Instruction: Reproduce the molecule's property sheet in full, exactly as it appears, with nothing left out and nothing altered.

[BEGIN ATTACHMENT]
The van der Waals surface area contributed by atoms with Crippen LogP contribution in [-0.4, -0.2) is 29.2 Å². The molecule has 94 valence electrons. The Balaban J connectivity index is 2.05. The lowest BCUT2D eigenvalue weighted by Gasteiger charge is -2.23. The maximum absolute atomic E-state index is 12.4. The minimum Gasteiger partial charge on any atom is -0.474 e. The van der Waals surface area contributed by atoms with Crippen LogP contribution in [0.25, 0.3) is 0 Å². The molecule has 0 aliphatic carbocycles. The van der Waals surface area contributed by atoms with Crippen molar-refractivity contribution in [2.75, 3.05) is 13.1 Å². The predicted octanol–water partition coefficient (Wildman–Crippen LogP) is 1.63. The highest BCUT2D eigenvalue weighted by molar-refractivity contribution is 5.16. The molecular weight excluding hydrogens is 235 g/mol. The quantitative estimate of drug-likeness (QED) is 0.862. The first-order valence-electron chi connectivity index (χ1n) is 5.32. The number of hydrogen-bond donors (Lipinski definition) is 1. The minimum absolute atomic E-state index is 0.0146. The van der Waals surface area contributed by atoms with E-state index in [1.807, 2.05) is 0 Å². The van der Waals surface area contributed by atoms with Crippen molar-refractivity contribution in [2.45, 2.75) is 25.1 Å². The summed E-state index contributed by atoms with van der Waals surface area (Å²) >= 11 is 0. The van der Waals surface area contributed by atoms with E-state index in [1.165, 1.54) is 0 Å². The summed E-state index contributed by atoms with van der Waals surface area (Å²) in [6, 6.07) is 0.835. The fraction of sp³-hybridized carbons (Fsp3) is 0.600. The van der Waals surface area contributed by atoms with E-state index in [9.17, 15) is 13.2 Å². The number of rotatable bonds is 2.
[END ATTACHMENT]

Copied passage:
The van der Waals surface area contributed by atoms with Crippen LogP contribution in [-0.4, -0.2) is 29.2 Å². The molecule has 94 valence electrons. The Balaban J connectivity index is 2.05. The lowest BCUT2D eigenvalue weighted by Gasteiger charge is -2.23. The maximum absolute atomic E-state index is 12.4. The minimum Gasteiger partial charge on any atom is -0.474 e. The van der Waals surface area contributed by atoms with Crippen LogP contribution in [0.25, 0.3) is 0 Å². The molecule has 0 aliphatic carbocycles. The van der Waals surface area contributed by atoms with Crippen molar-refractivity contribution in [2.75, 3.05) is 13.1 Å². The predicted octanol–water partition coefficient (Wildman–Crippen LogP) is 1.63. The highest BCUT2D eigenvalue weighted by molar-refractivity contribution is 5.16. The molecular weight excluding hydrogens is 235 g/mol. The quantitative estimate of drug-likeness (QED) is 0.862. The first-order valence-electron chi connectivity index (χ1n) is 5.32. The number of hydrogen-bond donors (Lipinski definition) is 1. The minimum absolute atomic E-state index is 0.0146. The van der Waals surface area contributed by atoms with E-state index in [1.807, 2.05) is 0 Å². The van der Waals surface area contributed by atoms with Crippen molar-refractivity contribution in [2.45, 2.75) is 25.1 Å². The summed E-state index contributed by atoms with van der Waals surface area (Å²) >= 11 is 0. The van der Waals surface area contributed by atoms with E-state index in [1.165, 1.54) is 0 Å². The summed E-state index contributed by atoms with van der Waals surface area (Å²) in [6, 6.07) is 0.835. The fraction of sp³-hybridized carbons (Fsp3) is 0.600. The van der Waals surface area contributed by atoms with E-state index in [9.17, 15) is 13.2 Å². The number of rotatable bonds is 2.